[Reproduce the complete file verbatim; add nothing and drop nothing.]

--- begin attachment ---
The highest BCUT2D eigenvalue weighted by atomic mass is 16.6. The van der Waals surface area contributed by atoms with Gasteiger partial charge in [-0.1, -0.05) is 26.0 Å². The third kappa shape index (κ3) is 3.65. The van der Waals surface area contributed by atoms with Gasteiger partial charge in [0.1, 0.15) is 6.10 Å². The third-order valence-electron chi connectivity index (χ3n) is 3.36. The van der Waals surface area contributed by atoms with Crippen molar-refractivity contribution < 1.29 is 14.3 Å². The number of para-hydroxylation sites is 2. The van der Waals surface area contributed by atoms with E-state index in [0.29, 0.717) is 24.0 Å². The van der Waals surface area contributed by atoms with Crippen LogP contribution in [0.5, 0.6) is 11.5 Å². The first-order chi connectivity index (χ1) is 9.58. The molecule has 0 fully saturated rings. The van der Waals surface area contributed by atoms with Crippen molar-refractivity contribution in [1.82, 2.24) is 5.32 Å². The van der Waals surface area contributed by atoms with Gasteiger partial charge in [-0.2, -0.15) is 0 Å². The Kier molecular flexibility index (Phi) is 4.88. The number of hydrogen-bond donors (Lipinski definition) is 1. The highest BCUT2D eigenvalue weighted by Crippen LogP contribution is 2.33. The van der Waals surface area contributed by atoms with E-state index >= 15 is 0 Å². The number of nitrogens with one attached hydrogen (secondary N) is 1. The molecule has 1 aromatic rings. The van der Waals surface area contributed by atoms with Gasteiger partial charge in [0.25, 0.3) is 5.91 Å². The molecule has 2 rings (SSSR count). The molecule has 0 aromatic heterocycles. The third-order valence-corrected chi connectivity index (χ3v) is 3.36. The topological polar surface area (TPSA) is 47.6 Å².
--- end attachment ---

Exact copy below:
The highest BCUT2D eigenvalue weighted by atomic mass is 16.6. The van der Waals surface area contributed by atoms with Gasteiger partial charge in [-0.1, -0.05) is 26.0 Å². The third kappa shape index (κ3) is 3.65. The van der Waals surface area contributed by atoms with Gasteiger partial charge in [0.1, 0.15) is 6.10 Å². The third-order valence-electron chi connectivity index (χ3n) is 3.36. The van der Waals surface area contributed by atoms with Crippen molar-refractivity contribution < 1.29 is 14.3 Å². The number of para-hydroxylation sites is 2. The van der Waals surface area contributed by atoms with E-state index in [0.29, 0.717) is 24.0 Å². The van der Waals surface area contributed by atoms with Crippen LogP contribution in [0.5, 0.6) is 11.5 Å². The first-order chi connectivity index (χ1) is 9.58. The molecule has 0 fully saturated rings. The van der Waals surface area contributed by atoms with Crippen molar-refractivity contribution in [1.82, 2.24) is 5.32 Å². The van der Waals surface area contributed by atoms with Gasteiger partial charge in [-0.2, -0.15) is 0 Å². The Kier molecular flexibility index (Phi) is 4.88. The number of hydrogen-bond donors (Lipinski definition) is 1. The highest BCUT2D eigenvalue weighted by Crippen LogP contribution is 2.33. The van der Waals surface area contributed by atoms with E-state index >= 15 is 0 Å². The number of nitrogens with one attached hydrogen (secondary N) is 1. The molecule has 1 aromatic rings. The van der Waals surface area contributed by atoms with Gasteiger partial charge in [0.25, 0.3) is 5.91 Å². The molecule has 2 rings (SSSR count). The molecule has 0 aromatic heterocycles. The third-order valence-corrected chi connectivity index (χ3v) is 3.36. The topological polar surface area (TPSA) is 47.6 Å².